Much of Part 2 of the Urewera Report traces the alienation of Tuhoe land. In 1875, the government bought four large blocks immediately to the south east of Lake Waikaremoana totalling 178,226 acres. The tribunal argues that the sale was forced by a series of misrepresentations by government agents.

A governing council known as Te Whitu Tekau (the seventy) was established after war ended in 1871. This council defined its boundaries and resolutely opposed sales, leases, roads, the operation of the Native Land Court in its district, and surveys. The tribunal argued that the government should have worked with this council but in fact chipped away at the powers and structure of the council.

In Part 2 of the report, the Waitangi Tribunal criticizes the activity of the Native Land Court in the Urewera district, as the tribunal has done for every district throughout New Zealand. From 1878 right through until 1894, approximately 377,000 acres of Urewera land were transformed from customary land to native land title and awarded to the claimants. By 1930, more than 82 per cent of that land had been sold by the Maori owners.

The Waitangi Tribunal has argued that the individualization of title as done by the Native Land Court was bad, but I’m sure those 19th Maori owners who were able to benefit from individualization of title would argue that it was a benefit to them. Those who buy and sell property know that once it is sold it has gone forever.

You now have a brief summary of the history of a tribe that made some unwise choices. Since Tuhoe lead negotiator Tamati Kruger is taking his case to the public, what would you do if you were an impartial judge? Would you order compensation for those defeated in battle? Would you pay compensation on the basis that 19th century land transactions were entered into without consideration of the consequences? You would probably need a bit more information to weigh the scales of justice on the behaviour of government agents in the sale and purchase of the four large blocks south east of Lake Waikaremoana. And, of course, would you support Tuhoe self-governance of the Urewera region?

Sources
Tuhoe has self-governance in its sights, New Zealand Herald, October 1, 2011. http://www.nzherald.co.nz/nz-government/news/article.cfm?c_id=144&objectid=10755657
Cowan, James, The New Zealand Wars and the Pioneering Period, Volume 2, R.E. Owen, Government Printer, New Zealand, 1955 reprint
Te Urewera Pre-publication report, part 1, http://www.waitangi-tribunal.govt.nz/scripts/reports/reports/894/84B63F06-41BF-4B53-A974-32F3BE8C2D01.pdf
Te Urewera Pre-publication report, part 2, http://www.waitangi-tribunal.govt.nz/reports/summary.asp?reportid={C222CD7F-F2E7-4E1A-AC51-39D2A3D510DE}

4 comments:

Ray said...

Perhaps these people should talk to Finlayson, he has just signed off a deal on navy land in Devonport. He is a soft touch, so they should have no trouble.
The scenario you outline re self government is just how I would see it playing out, doing what they want while supported by the taxpayer.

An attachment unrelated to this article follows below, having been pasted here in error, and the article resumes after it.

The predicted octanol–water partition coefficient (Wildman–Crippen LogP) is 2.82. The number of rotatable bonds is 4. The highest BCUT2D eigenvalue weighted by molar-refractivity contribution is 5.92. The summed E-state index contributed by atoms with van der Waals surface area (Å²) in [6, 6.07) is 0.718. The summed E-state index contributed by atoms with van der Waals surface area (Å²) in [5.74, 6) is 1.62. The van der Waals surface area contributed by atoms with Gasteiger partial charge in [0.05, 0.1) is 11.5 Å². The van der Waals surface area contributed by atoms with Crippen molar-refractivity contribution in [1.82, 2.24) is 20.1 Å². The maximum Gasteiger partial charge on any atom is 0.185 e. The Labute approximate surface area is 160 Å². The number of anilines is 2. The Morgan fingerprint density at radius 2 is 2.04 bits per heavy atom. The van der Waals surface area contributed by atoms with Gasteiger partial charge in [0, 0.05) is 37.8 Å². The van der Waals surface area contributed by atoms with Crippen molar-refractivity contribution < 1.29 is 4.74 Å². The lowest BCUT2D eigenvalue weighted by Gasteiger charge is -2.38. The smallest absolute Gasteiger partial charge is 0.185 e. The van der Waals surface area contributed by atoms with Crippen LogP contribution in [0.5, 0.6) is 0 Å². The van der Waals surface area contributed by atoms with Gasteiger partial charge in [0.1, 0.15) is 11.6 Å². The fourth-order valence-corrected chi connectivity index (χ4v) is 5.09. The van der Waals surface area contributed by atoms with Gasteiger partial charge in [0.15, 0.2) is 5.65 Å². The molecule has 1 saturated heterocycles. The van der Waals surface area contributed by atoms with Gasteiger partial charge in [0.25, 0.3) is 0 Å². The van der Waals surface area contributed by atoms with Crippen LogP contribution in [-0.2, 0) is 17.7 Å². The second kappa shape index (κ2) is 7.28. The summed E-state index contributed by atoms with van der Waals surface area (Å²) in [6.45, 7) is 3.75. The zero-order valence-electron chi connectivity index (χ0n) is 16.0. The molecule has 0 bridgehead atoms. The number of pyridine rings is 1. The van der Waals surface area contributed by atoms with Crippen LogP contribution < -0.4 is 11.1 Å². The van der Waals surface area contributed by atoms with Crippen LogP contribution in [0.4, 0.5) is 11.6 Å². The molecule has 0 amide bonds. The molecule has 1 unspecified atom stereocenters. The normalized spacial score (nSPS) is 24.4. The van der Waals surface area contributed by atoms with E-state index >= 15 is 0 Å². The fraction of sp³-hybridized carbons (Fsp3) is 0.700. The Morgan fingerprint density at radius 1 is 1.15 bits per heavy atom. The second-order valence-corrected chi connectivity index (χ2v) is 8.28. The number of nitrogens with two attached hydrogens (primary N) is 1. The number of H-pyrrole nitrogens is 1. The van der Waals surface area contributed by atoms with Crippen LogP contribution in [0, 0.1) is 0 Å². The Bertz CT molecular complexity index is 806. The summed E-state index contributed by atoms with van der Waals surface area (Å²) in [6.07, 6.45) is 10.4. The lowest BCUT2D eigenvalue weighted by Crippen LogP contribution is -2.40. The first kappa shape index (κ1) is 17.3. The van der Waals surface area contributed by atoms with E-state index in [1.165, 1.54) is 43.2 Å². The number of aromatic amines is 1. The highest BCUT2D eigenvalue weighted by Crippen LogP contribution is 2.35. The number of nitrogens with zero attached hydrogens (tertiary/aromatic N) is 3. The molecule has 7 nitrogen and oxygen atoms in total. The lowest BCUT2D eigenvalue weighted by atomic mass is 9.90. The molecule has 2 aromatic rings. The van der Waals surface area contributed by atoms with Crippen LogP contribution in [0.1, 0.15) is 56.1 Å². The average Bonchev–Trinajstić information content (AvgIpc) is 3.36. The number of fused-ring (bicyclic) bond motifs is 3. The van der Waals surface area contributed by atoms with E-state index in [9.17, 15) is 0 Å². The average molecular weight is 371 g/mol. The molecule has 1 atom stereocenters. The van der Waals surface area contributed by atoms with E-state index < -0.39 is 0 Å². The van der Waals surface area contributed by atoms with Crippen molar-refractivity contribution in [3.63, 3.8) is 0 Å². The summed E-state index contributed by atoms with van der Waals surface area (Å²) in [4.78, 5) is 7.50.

However, a self governing entity within a country is unworkable and must fail, even if all races within the entity are included.
Next step would be annexing of the area. Spare me please.

Anonymous said...

I thought we were all one people but Finlayson and Maori want to split us apart further.
Get rid of treaty deals and move forward as one. We will never prosper as a country whilst elite Maori are coining the cash while their own people are below the poverty line. The Elitist want the money for themselves and want us taxpayers to support their own people.

Anonymous said...

"In the covering letter to the Urewera Report Part 1 ... 'the Crown and claimants agree that in 1840 the Crown undertook Treaty obligations to all Maori, whether or not they had signed the Treaty.'"

Arrant nonsense. The Treaty of Waitangi was NOT with a collective "Maori" (no such entity existed in 1840) but with TRIBES.

Many signed it, but a substantial minority (centered around the Tainui and Tuhoe Confederations) did not.

There is a simple legal concept called "Privity of Contract" that the Crown should apply to invalidate Treaty claims from Tainui and Tuhoe:

"You didn't sign the contract. You not entitled to its protection. Nor can you claim redress for alleged 'breaches.'

"You tried it on with the Crown and lost. You deserved anything that happened to you. Shut up, stop whining, FO!"

Anonymous said...

At the end of the day just give the land back
it doesnt belong to the crown, they
confiscated it the land for there own personal
wealth, and today they still do the same thing.
with the millions the moari tribes are owed
I kid you not that money is being invested or the lands are being borrowed against why do you think
they take so long to sort land issues out.
TOO BUSY TRYING TO PAY THE DEBT OFF.
Do I think we should be compensated yes
Do I think the right Person is doing the negotiation for Tuhoe NO
Hes A long line of Moari people Looking out for themselves.
The peoples negotiator know him for a lot of things, but what has he really done for the tuhoe people? They put these hauoras up what have they done Zip.
When he realises that this should be about OUR CHILDREN AND THE ELDERS and not his pocket and anyone else associated with him, maybe things will flow easy.
On Another Note 15 million dollars thats right on a building in Taneatua for the congress of Tuhoe to meet what a Joke and if Tameiti,tamati,matt and who ever else is involved is not doing this for the People and children of Tuhoe. more like there Pockets